• Yeah, I know, it really resonates actually 04:16
  • and I know this has been backed up 04:19
  • as well by some more recent research 04:20
  • into workplace culture. 04:23
  • Yeah, so we actually conducted 04:28
  • a workplace culture survey 04:32
  • because we started the Women's Startup Challenge. 04:33
  • We've done six so far. 04:37
  • We're actually working on our seventh 04:38
  • to really address that gap in funding 04:41
  • and over the course of the different 04:43
  • Women's Startup challenges, 04:46
  • we really were listening to the stories 04:47
  • from the different founders 04:51
  • and hearing what was happening 04:52
  • and we're like "what's off here?". 04:54
  • Like - what is it that isn't exactly lining up 04:56
  • that people are having such horrible 04:58
  • experiences as founders, as tech employees 05:01
  • when they're women? 05:03
  • Like - what's going on? 05:05
  • So, we really dug in and we surveyed 05:06
  • nine hundred and fifty people in tech 05:10
  • of all genders and asked - just - 05:13
  • their different experiences 05:17
  • with working in the sector, 05:18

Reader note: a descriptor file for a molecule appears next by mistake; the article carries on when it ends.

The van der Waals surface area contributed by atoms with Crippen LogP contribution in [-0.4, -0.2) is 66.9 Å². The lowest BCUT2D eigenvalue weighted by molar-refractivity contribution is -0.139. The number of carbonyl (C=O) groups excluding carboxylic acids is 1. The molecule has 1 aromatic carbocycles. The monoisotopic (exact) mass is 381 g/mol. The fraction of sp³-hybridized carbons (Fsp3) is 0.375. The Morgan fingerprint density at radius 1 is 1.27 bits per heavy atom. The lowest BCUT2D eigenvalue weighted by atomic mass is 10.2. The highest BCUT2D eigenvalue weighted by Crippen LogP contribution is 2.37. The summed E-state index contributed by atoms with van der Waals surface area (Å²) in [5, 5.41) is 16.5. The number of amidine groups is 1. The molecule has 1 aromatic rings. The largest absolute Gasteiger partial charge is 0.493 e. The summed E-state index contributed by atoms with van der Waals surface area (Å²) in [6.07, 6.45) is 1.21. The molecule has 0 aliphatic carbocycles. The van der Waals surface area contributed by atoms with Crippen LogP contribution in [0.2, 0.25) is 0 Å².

• how long they've been in, 05:20
  • and what was happening 05:21
  • and we found that there's definitely - 05:23
  • definitely some problems 05:25
  • as we already suspected 05:27
  • but this just really confirmed it. 05:29
  • And we were really talking to employees, founders, 05:31
  • and investors because we 05:33
  • wanted to see this experience 05:34
  • since very little data has even been gathered 05:37
  • about it and we found that 41% 05:40
  • of women surveyed have experienced harassment in tech. 05:42
  • Shocking. 05:48
  • And of the founders specifically, that's 44% 05:49
  • and that's nearly half. 05:52
  • And that's a huge, huge number. 05:54
  • And I mean when we break it down further, 05:56
  • it's more than a third of women 05:59
  • who were sexually harassed were 06:01
  • propositioned for sex 06:02
  • and many of those were 06:04
  • propositioned for sex in exchange for funding. 06:05
  • 0% of men had had that experience. 06:09
  • Wow. 06:12
  • I mean it's just mind-boggling figures 06:14
  • and yeah, I guess I'm lucky being a woman 06:16
  • working in a tech company 06:21
  • who hasn't experienced any of that 06:22
  • but at the same time I am the only woman. 06:24
  • You know, I work with seven guys 06:26
  • and we're trying to redress that balance 06:28
  • but it's difficult and it does change the culture. 06:31
  • You know, it's a different vibe 06:33
  • from when I worked in the media 06:37
  • which is more balanced and 06:38
  • particularly where - places where I've worked 06:39
  • have actually been more female-dominated. 06:42
  • But we'll circle back to that a bit 06:45